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Sunday, November 23, 2014

Editing Dialogue: Some May Be a Surprise

I'm doing some final editing before releasing the 2nd edition of my The Frugal Editor in paperback.  The ward-winning (Global Ebook Awards) e-book version (  is now available, but I keep getting requests for the paper, so I'm on it! Thanks Linda Ballou!
 Anyway, as I was working on it, I thought I'd share this little section on  writing professional dialogue.  There's more on punctuation, etc.--this is just a taste.
There’s a lot more to editing dialogue than reconsidering the tags. Here are ten easy ways to improve your dialogue without reading whole books or taking a seminar on the subject (though if you undertook one of those projects, you would probably be glad you did):

~Keep it simple. He said or she said will usually do. Your reader has been trained to accept this repetition.

~Forget you ever heard of strong verbs (just for the purpose of editing dialogue—then go back to your strong verb mode). Skip the he yelped and the she sighed. They slow your dialogue. If you feel you need them, look at the words—the actual dialogue—your character used when he was yelping. Maybe it doesn’t reflect the way someone would sound if he yelped. Maybe if you strengthen the dialogue, you could ditch the overblown tag without losing any meaning.

~When you can, reveal who is saying something by the voice or tone of the dialogue. That way you might be able to skip tags occasionally, especially when you have only two people speaking to one another. Your dialogue will ring truer, too.

~Having characters use other characters’ names to identify who is speaking is the lazy writer’s attempt at clarity. In real life, we tend to reserve using names for times when we are angry, disapproving, or we just met in a room full of people and we’re practicing our social skills. Overuse of names in dialogue might annoy a reader enough to distract her from your story.

~Avoid putting internal dialogue in italics or in quotation marks. When you write in a character’s point of view, your readers knows who is thinking the words. Point of view is a convention of literature and writers need to learn how to make it work for them instead of taking the easy way out. [There's also a section that will give you enough information on using italics fon internal dialogue to give you enough fodder to at least reconsider if you are already using them.]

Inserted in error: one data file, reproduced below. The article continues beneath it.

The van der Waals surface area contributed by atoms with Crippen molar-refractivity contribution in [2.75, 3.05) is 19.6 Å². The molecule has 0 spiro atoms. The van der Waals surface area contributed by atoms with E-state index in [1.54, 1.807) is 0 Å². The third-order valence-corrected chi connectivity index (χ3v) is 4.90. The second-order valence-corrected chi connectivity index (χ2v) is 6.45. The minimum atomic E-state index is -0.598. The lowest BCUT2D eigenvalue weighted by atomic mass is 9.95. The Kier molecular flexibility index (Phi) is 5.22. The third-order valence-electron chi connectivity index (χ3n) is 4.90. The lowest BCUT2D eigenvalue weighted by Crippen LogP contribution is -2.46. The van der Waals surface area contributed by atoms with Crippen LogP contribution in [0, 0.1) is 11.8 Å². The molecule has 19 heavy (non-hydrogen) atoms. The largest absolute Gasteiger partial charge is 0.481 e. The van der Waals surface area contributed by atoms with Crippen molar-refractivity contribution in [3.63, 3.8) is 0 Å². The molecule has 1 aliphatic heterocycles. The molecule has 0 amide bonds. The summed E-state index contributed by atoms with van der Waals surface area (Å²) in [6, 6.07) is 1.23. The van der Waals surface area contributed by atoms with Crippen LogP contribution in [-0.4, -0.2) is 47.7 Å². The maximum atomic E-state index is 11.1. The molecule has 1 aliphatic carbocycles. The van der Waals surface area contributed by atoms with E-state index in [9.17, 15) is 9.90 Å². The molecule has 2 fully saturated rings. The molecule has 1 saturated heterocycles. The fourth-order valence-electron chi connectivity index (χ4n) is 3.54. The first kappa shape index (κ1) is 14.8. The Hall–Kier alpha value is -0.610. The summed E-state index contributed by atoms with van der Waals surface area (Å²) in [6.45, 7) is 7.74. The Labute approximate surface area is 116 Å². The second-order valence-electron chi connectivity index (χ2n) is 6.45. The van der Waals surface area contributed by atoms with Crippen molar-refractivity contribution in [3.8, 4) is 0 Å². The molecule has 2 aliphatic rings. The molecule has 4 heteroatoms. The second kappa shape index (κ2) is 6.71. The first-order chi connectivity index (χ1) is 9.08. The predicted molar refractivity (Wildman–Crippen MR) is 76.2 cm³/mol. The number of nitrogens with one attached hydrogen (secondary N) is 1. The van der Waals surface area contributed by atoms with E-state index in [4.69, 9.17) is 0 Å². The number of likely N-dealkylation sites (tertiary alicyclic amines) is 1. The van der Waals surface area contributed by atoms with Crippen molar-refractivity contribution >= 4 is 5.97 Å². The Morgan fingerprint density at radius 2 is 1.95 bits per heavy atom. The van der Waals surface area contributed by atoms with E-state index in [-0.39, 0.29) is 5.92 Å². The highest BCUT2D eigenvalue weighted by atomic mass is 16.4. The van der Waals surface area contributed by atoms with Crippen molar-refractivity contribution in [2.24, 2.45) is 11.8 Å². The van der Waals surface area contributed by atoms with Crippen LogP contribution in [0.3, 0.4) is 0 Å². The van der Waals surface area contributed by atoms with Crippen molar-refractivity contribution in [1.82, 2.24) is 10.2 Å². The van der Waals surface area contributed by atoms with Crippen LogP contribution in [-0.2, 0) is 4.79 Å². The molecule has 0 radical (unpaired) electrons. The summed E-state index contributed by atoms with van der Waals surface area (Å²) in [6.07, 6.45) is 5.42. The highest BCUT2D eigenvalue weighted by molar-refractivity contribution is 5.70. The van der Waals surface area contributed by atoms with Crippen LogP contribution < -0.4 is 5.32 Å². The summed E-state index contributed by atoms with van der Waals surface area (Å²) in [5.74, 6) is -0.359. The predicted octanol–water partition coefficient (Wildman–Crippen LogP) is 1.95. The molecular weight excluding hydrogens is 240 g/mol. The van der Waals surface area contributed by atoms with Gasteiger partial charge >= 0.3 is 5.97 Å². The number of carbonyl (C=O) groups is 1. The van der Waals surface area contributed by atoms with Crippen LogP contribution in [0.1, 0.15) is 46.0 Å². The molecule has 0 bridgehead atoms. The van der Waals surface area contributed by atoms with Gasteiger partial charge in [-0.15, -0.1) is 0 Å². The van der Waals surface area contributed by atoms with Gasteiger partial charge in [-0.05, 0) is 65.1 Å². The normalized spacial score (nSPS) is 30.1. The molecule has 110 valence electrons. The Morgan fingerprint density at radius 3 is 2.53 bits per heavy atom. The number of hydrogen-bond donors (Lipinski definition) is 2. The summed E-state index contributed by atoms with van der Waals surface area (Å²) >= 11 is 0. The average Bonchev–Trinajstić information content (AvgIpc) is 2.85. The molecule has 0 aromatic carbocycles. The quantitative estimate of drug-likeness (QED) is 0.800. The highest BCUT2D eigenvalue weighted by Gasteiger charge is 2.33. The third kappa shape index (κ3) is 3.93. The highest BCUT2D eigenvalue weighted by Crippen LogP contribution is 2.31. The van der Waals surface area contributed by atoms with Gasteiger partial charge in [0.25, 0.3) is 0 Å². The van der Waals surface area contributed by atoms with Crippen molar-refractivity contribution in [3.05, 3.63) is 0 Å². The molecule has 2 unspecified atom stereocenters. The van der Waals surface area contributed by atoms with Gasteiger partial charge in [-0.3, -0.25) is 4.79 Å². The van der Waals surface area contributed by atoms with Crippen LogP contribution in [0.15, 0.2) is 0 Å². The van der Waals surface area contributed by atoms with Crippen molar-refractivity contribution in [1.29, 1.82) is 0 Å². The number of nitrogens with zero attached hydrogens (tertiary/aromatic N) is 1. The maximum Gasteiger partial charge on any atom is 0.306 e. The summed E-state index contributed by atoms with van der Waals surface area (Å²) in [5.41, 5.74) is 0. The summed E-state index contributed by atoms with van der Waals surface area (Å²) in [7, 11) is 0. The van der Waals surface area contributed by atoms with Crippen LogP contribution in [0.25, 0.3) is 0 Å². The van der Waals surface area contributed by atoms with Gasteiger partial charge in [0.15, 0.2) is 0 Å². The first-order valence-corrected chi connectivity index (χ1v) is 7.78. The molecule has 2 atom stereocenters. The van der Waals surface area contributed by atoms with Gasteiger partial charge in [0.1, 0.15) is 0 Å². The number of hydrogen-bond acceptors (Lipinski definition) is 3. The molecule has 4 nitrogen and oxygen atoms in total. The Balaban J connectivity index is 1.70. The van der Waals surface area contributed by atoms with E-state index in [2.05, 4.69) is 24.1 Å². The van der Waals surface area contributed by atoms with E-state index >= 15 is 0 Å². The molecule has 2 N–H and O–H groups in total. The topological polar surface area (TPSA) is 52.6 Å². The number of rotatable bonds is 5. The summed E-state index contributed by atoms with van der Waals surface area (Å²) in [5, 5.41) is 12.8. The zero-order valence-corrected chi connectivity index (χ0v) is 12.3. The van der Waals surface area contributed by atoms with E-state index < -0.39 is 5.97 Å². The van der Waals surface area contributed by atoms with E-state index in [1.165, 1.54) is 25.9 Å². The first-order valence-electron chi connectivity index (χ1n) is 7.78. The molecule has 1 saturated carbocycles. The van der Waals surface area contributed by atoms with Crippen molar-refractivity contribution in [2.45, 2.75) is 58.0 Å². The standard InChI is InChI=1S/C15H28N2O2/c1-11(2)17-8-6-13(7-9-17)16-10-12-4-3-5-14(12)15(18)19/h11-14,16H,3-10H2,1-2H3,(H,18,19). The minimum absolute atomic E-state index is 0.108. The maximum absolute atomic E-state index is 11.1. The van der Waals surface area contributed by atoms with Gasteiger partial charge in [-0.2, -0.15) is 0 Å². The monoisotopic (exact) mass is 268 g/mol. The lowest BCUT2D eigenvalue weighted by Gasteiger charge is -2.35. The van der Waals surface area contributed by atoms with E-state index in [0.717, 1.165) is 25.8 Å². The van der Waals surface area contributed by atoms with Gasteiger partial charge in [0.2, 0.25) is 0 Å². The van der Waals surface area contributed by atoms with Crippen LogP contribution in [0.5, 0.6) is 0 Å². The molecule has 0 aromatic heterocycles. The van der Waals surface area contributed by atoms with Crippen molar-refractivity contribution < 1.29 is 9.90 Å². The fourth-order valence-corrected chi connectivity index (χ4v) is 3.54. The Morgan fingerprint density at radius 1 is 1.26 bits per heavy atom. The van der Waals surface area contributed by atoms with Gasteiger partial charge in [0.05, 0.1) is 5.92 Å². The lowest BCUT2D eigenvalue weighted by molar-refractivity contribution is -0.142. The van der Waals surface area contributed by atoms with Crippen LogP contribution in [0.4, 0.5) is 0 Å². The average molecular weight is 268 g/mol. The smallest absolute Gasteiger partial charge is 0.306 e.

~Be cautious about using dialogue to tell something that should be shown. It does not help to transfer the telling or exposition from the narrator to the dialogue. It does make the character who is speaking sound longwinded and negate one of  the things dialogue does well—that is, move the pace of the story forward quickly. Putting quotation marks around exposition is the lazy writer’s approach to revision.

~Don’t break up dialogue sequences with long or overly frequent blocks of narrative. That, too, keeps dialogue from moving the story along. If a writer inserts too much stage direction, it loses its forward motion along with the tension it is building.

~Avoid having every character answer a question directly. Some people do that (say a sensitive young girl who has been reared to obey her elders), but many don’t. Some veer off with an answer that doesn’t follow from the question asked. Some are silent. Some characters do any one of these things as a matter of course. Some do them purposefully, say to avoid fibbing or to change the subject or because they are passive aggressive.

~Avoid dull dialogue that doesn’t help draw better characters or move the action forward. Forcing a reader to hear people introduce themselves to one another without a very good reason to do so is cruel and unusual punishment.

Use dialogue to plant a seed of intrigue unobtrusively. When a character brings up a concern that is not solved immediately, the page-turning effect of your story is heightened. Just don’t forget to answer the question raised at another appropriate time in your story. 

For those who just can't wait or prefer e-reading, well, it's there waiting for you.


Carolyn Howard-Johnson edits, consults. and speaks on issues of publishing. Find her The Frugal Editor: Put Your Best Book Forward to Avoid Humiliation and Ensure Success (How To Do It Frugally series of book for writers). Learn more about her other authors' aids at , where writers will find lists and other helps including Great Little Last-Minute Editing Tips on the Resources for Writers page. She blogs on all things publishing (not just editing!) at her Sharing with Writers blog. She tweets writers' resources at . Please tweet this post to your followers. We all need a little help with editing. (-:

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